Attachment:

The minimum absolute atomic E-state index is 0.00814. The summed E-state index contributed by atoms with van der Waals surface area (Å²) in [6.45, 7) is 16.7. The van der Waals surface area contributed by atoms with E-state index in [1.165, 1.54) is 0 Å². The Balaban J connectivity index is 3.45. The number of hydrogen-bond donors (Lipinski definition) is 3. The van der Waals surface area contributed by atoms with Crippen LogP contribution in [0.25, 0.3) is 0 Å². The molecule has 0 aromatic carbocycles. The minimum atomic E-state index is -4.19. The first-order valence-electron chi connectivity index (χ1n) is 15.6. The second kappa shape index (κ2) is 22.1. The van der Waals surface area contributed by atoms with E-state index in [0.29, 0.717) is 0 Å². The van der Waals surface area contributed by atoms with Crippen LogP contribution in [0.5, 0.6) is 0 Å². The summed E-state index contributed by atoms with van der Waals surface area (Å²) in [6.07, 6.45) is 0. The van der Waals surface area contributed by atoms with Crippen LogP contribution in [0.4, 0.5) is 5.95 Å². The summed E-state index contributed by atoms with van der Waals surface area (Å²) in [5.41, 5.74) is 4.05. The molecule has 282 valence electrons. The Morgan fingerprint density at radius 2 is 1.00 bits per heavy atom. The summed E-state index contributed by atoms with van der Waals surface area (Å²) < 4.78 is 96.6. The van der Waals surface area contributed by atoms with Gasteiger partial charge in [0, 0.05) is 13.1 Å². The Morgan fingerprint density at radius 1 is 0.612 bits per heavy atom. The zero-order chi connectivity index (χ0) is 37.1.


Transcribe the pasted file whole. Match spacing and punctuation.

The minimum absolute atomic E-state index is 0.00814. The summed E-state index contributed by atoms with van der Waals surface area (Å²) in [6.45, 7) is 16.7. The van der Waals surface area contributed by atoms with E-state index in [1.165, 1.54) is 0 Å². The Balaban J connectivity index is 3.45. The number of hydrogen-bond donors (Lipinski definition) is 3. The van der Waals surface area contributed by atoms with Crippen LogP contribution in [0.25, 0.3) is 0 Å². The molecule has 0 aromatic carbocycles. The minimum atomic E-state index is -4.19. The first-order valence-electron chi connectivity index (χ1n) is 15.6. The second kappa shape index (κ2) is 22.1. The van der Waals surface area contributed by atoms with E-state index in [0.29, 0.717) is 0 Å². The van der Waals surface area contributed by atoms with Crippen LogP contribution in [0.5, 0.6) is 0 Å². The summed E-state index contributed by atoms with van der Waals surface area (Å²) in [6.07, 6.45) is 0. The van der Waals surface area contributed by atoms with Crippen LogP contribution in [0.4, 0.5) is 5.95 Å². The summed E-state index contributed by atoms with van der Waals surface area (Å²) in [5.41, 5.74) is 4.05. The molecule has 282 valence electrons. The Morgan fingerprint density at radius 2 is 1.00 bits per heavy atom. The summed E-state index contributed by atoms with van der Waals surface area (Å²) < 4.78 is 96.6. The van der Waals surface area contributed by atoms with Gasteiger partial charge in [0, 0.05) is 13.1 Å². The Morgan fingerprint density at radius 1 is 0.612 bits per heavy atom. The zero-order chi connectivity index (χ0) is 37.1.